Shelby, an associate professor of Psychiatry and Behavioral Sciences and Population Health Sciences, is highly skilled in caring for breast cancer survivors and is specifically trained in both psycho-oncology and sex therapy. The combined expertise of these three editors brings great depth of knowledge and unique insights to each chapter.

Most of the 21 chapters in the 337-page book — titled "Common Issues in Breast Cancer Survivors: A Practical Guide to Evaluation and Management" — are co-authored by breast cancer specialist(s) and specialists outside the oncology field with expertise in the area of concern, including:

  • hot flashes
  • genito-urinary symptoms
  • of menopause
  • sexual concerns
  • arthralgias
  • breast pain
  • neuropathy
  • chemotherapy-related cognitive impairment
  • fatigue
  • sleep issues and insomnia
  • depression and anxiety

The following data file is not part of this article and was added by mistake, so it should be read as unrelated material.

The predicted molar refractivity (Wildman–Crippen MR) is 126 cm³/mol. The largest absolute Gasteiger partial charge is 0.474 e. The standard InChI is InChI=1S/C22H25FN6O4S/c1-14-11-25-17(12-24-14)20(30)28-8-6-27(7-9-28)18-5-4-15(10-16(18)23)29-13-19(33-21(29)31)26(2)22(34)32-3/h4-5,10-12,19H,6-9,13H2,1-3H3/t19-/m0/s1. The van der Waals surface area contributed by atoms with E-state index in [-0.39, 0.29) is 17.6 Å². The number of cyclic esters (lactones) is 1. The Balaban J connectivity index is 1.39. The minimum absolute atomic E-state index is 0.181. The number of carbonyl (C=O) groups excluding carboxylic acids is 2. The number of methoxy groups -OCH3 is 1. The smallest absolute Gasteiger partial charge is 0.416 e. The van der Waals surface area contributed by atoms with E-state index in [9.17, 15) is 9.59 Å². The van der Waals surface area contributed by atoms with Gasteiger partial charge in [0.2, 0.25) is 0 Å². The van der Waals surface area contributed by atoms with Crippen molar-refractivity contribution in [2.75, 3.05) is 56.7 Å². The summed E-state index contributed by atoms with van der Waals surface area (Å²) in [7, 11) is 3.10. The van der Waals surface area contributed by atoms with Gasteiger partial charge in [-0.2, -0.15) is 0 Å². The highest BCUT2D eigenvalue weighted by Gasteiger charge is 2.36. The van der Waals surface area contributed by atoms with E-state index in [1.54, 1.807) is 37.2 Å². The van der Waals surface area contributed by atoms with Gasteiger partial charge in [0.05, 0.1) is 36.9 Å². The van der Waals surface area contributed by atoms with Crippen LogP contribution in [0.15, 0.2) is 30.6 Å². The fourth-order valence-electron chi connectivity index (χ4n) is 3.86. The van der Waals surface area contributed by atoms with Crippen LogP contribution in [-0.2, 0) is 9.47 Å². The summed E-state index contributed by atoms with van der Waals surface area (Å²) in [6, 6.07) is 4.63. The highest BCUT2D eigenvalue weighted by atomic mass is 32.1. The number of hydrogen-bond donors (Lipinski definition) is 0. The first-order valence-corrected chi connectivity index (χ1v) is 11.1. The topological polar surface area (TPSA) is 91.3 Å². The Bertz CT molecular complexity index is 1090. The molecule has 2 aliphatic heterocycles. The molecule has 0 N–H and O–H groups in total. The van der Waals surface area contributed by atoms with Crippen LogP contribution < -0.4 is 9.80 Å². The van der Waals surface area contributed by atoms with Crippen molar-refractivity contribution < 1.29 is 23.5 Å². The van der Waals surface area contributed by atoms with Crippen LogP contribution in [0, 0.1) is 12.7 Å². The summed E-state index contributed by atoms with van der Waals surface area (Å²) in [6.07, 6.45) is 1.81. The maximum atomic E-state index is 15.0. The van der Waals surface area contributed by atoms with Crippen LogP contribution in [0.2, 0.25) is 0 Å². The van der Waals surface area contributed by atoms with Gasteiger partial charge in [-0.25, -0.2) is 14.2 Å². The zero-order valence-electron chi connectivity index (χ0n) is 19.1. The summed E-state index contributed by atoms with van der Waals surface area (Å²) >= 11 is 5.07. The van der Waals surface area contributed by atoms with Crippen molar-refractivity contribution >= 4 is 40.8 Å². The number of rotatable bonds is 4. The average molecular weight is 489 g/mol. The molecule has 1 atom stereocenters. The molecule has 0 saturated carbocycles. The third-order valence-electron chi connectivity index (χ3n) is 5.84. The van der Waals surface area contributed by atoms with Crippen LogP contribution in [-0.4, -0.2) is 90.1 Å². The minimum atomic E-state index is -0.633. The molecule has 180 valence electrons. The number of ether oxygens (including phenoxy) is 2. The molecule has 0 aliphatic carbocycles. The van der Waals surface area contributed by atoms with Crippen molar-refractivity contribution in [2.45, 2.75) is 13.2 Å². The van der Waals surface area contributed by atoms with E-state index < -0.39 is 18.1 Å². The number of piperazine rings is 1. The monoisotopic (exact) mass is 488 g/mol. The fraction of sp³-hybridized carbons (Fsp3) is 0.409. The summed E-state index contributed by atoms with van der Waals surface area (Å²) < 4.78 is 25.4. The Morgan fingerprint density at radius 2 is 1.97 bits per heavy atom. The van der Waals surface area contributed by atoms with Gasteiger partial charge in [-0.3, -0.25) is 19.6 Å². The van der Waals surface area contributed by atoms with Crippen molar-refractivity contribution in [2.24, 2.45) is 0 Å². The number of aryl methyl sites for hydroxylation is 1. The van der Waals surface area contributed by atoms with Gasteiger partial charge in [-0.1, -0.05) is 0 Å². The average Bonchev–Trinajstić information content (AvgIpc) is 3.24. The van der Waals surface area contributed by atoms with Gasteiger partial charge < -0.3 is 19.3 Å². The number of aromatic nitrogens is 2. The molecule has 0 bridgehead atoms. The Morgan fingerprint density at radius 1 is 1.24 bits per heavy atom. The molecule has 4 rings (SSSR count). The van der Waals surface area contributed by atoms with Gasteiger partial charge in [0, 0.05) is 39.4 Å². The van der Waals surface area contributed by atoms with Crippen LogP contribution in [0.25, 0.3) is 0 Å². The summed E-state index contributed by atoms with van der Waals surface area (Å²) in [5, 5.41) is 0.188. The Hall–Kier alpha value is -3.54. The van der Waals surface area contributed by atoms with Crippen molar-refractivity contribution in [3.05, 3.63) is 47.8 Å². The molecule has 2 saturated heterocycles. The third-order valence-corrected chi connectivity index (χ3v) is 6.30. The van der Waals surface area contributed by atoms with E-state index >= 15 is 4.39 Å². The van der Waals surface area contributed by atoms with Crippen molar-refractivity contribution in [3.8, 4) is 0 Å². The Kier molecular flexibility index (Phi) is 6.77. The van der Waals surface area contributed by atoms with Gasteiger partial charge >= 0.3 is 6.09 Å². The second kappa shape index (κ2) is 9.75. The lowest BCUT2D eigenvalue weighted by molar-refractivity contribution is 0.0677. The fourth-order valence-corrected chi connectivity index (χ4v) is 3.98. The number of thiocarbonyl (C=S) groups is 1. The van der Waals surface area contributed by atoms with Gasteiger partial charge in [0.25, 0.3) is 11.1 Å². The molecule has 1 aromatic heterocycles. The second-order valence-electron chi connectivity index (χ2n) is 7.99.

• weight change
  • lymphedema
  • bone loss
  • heart and cardiovascular
  • disease
  • diabetes
  • skin and nail issues
  • hair loss

The book also brings attention to the role of genetics in breast cancer, available national and international guidelines for the care of breast cancer survivors, and special considerations in breast imaging in survivorship to screen for new breast cancers and cancer recurrence. And while the focus of this book is on caring for female breast cancer survivors, there’s also a chapter on special concerns related to male breast cancer survivors.

The international list of authors includes 40 plus specialists from Duke Cancer Institute and Duke Health, as well as specialists from the Mayo Clinic, Johns Hopkins Medical Institute, University of Melbourne (Australia), University of Rochester School of Medicine and Dentistry, Harvard Medical School, Dana Farber Cancer Institute, Ohio State University, UNC Health and UNC Lineberger Comprehensive Cancer Center, University of Texas MD Anderson Cancer Center, and Augusta Health.